Faraday Museum: With displays spread across three floors, this museum explores over 200 years of history-making science, including reconstructions of Michael Faraday’s experimental set-ups and historical equipment.
Petrie Museum of Egyptian Archaeology: This collection, kept in the University of London’s Institute of Archaeology building, consists of about 80,000 Egyptian and Sudanese items.
Old Royal Naval College: Now mainly used by the University of Greenwich, the former Naval College is another of Christopher Wren’s beautiful designs. Highlights here include the chapel with its ornate carved roof, and the Painted Hall with stunning Baroque murals.
Couper Collection: A floating art gallery in the last surviving Thames barges, this collection is an exploration of life on the Thames. Artworks consist of fictional charts, blurred navigational maps, and large-scale installations inspired by their watery surroundings.
Pump House Gallery: The Pump House was built in 1861 to supply water to the lakes, waterfalls, and flowerbeds of Battersea Park, but then was derelict for decades. It’s now been restored into a gallery that showcases contemporary art exhibitions.
Wallace Collection: This national museum, in an historic London town house, houses 25 galleries with unsurpassed displays of French 18th-century painting, furniture and porcelain with superb Old Master paintings and a world class armoury.
National Portrait Gallery: This gallery was founded in 1856 by the 5th Earl Stanhope, a historian, politician and trustee of the British Museum, who wanted to collect the likenesses of famous British men and women. Starting with portraits from the Tudors, it continues showcasing portraits of individuals that are currently shaping British history and culture.
Victoria and Albert Museum: Founded in 1852 with profits from the Great Exhibition of 1851, the goal of this museum was to give the working classes access to great art and to inspire British manufacturers and designers. Today there are 15 galleries that showcase a great variety of items from ironwork to jewellery to musical instruments and tapestries.
Sir John Soane’s Museum: Formerly the home of its namesake, this museum holds drawings and models of his work, along with a collection of paintings and antiquities that he owned. On the first Tuesday of every month they have special tours by candlelight. Queue early to get a spot on one of these very popular tours.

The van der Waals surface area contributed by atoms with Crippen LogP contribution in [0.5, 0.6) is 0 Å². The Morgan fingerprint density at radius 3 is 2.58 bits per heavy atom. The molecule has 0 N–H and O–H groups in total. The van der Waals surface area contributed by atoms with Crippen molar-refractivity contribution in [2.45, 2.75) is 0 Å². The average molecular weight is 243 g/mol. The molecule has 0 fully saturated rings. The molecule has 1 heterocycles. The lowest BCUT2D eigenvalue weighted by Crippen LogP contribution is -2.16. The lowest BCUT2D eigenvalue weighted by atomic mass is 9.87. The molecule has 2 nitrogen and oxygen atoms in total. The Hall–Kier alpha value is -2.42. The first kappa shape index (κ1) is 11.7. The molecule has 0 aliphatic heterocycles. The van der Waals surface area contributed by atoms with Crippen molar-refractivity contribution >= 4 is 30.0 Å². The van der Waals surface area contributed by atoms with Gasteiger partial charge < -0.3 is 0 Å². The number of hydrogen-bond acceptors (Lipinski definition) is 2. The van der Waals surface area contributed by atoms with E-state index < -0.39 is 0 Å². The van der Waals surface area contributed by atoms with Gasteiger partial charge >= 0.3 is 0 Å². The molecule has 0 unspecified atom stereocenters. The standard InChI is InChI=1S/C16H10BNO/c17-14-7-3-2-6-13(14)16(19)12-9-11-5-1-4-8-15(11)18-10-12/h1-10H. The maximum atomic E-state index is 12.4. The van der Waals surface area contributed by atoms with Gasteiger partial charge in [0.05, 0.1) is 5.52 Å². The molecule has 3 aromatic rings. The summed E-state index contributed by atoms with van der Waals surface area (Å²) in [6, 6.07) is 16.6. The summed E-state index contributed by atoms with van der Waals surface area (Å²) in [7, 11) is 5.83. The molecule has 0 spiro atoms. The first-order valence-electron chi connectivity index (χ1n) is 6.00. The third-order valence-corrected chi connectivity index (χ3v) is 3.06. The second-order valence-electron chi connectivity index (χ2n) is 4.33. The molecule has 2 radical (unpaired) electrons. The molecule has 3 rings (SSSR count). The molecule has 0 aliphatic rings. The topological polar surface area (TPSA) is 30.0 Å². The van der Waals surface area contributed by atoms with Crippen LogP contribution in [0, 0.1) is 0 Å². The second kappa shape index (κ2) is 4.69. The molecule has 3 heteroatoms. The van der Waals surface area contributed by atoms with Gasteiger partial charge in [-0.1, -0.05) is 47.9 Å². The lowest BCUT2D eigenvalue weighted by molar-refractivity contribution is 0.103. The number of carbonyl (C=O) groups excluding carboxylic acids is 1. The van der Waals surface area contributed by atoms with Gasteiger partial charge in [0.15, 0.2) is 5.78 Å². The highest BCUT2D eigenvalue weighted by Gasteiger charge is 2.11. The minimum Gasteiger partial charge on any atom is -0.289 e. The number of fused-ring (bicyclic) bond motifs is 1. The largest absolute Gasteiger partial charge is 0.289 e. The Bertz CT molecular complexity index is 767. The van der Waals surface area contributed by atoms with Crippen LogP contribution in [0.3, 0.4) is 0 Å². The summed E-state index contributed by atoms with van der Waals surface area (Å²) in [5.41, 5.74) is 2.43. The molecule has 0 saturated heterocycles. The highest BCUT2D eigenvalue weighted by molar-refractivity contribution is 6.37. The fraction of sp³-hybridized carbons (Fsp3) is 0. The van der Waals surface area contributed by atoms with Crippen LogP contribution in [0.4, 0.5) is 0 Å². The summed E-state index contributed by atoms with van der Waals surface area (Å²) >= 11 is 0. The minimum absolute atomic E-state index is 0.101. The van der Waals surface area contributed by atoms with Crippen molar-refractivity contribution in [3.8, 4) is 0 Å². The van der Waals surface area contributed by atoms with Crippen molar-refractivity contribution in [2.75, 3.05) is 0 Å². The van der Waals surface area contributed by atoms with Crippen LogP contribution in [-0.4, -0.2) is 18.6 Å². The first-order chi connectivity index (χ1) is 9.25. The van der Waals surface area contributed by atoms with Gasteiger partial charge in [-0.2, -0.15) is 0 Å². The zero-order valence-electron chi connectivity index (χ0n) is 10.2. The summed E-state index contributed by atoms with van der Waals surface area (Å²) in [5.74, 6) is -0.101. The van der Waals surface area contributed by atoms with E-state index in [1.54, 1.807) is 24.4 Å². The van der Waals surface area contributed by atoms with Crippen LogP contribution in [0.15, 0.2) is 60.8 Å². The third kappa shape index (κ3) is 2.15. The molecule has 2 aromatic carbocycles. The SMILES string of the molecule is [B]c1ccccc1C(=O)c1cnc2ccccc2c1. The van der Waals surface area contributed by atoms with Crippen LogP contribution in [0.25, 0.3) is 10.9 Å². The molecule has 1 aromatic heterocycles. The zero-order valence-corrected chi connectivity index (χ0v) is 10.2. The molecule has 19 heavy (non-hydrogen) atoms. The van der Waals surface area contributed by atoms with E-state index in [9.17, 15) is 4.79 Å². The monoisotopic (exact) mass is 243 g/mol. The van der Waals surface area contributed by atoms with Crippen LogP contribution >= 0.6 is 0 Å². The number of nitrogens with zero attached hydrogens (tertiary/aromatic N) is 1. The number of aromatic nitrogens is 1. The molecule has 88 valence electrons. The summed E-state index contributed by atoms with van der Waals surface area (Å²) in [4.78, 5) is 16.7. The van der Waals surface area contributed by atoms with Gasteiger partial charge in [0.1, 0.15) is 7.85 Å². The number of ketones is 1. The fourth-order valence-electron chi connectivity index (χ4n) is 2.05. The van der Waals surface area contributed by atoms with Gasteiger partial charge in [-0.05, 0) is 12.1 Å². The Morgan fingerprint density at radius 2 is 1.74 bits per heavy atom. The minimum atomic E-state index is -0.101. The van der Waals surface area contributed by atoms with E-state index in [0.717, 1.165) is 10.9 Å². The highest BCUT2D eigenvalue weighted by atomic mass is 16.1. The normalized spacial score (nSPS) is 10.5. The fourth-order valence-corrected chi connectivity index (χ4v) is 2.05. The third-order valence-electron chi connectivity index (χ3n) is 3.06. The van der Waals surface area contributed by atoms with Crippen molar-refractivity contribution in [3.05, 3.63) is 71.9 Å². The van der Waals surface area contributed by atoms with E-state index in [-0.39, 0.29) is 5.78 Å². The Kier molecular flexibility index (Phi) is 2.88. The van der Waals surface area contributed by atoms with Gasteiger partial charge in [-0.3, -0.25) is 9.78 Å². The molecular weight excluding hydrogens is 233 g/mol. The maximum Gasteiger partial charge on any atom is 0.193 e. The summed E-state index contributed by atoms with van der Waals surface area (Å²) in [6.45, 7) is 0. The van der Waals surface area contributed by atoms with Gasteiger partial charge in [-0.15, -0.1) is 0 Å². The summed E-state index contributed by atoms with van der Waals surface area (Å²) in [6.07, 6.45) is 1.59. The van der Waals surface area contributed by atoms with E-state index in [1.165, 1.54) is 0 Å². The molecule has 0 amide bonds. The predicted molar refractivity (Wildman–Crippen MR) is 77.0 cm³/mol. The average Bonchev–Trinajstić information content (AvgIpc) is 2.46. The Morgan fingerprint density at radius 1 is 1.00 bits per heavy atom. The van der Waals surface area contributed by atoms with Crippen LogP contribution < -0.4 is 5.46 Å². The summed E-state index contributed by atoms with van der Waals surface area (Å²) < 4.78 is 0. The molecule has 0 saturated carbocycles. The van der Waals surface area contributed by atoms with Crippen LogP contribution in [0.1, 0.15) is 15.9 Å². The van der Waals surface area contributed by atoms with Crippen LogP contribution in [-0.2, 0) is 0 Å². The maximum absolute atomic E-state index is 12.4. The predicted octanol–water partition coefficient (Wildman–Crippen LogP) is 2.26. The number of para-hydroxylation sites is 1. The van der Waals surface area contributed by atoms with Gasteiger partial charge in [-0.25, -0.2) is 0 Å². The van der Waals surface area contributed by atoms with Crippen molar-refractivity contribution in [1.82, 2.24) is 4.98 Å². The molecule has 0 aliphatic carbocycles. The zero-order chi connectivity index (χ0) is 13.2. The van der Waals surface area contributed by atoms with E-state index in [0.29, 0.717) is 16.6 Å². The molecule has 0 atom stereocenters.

Royal Air Force Museum: Commonly called the RAF Museum, this is located on the former Hendon Aerodrome, with five major buildings and hangers dedicated to the history of aviation and the Royal Air Force.
Museum of London Docklands: On the Isle of Dogs in East London, this museum tells the history of London’s River Thames and the growth of the Docklands. It covers the time from the first port on the Thames in Roman times to the closure of the central London docks in the 1970s and the subsequent transformation of the area.
Foundling Museum: This museum explores the history of the Foundling Hospital, the UK’s first children’s charity and first public art gallery. Its stated aim is to ‘inspire adults and children to make a positive contribution to society by celebrating the power of individuals and the arts to change lives“.
Serpentine Galleries: The Serpentine Galleries are actually two contemporary art galleries within Kensington Gardens in Hyde Park that present world-renowned exhibitions of art, architecture and design throughout the year.
Parks, Squares and Outdoor Spaces
Trafalgar Square: Trafalgar Square is London’s favourite public space used for rallies, celebrations and is full of public art. The two best known pieces are undoubtedly the four giant bronze lions, that are covered with people as they take their essential London selfies, and Nelson’s Column.
Sky Garden: At the top of the building dubbed the ‘Walkie Talkie‘ the Sky Garden spans three storeys and gives 360 degree uninterrupted views across the city of London. You can wander around landscaped gardens, observation decks, and an open air terrace which is London’s highest public garden. Entry is free but visits must be booked in advance online.
Hyde Park: Together with Kensington Gardens, this large park has several diversions to pass a sunny day away. Start at Marble Arch, take a row around the Serpentine (a lake), or take in some art in the Serpentine Gallery, visit the Diana, Princess of Wales Memorial Fountain and Playground, and head to Speaker’s Corner to listen to some views of the day.
Richmond Park: The largest of the capital’s eight Royal Parks and, in fact, the biggest enclosed space in London. It’s also a National Nature Reserve that is home to the beautiful Isabella Plantation, Pembroke Lodge and herds of Red and Fallow deer.
Leicester Square: One of London’s focal squares and the centre of the entertainment district. Surrounded by theatres (it’s the home of most UK film premieres), with Chinatown next door and plenty of bars and restaurants to keep you entertained. It also is home to mention a huge Lego store and massive M&M’s World store that are worth popping in to.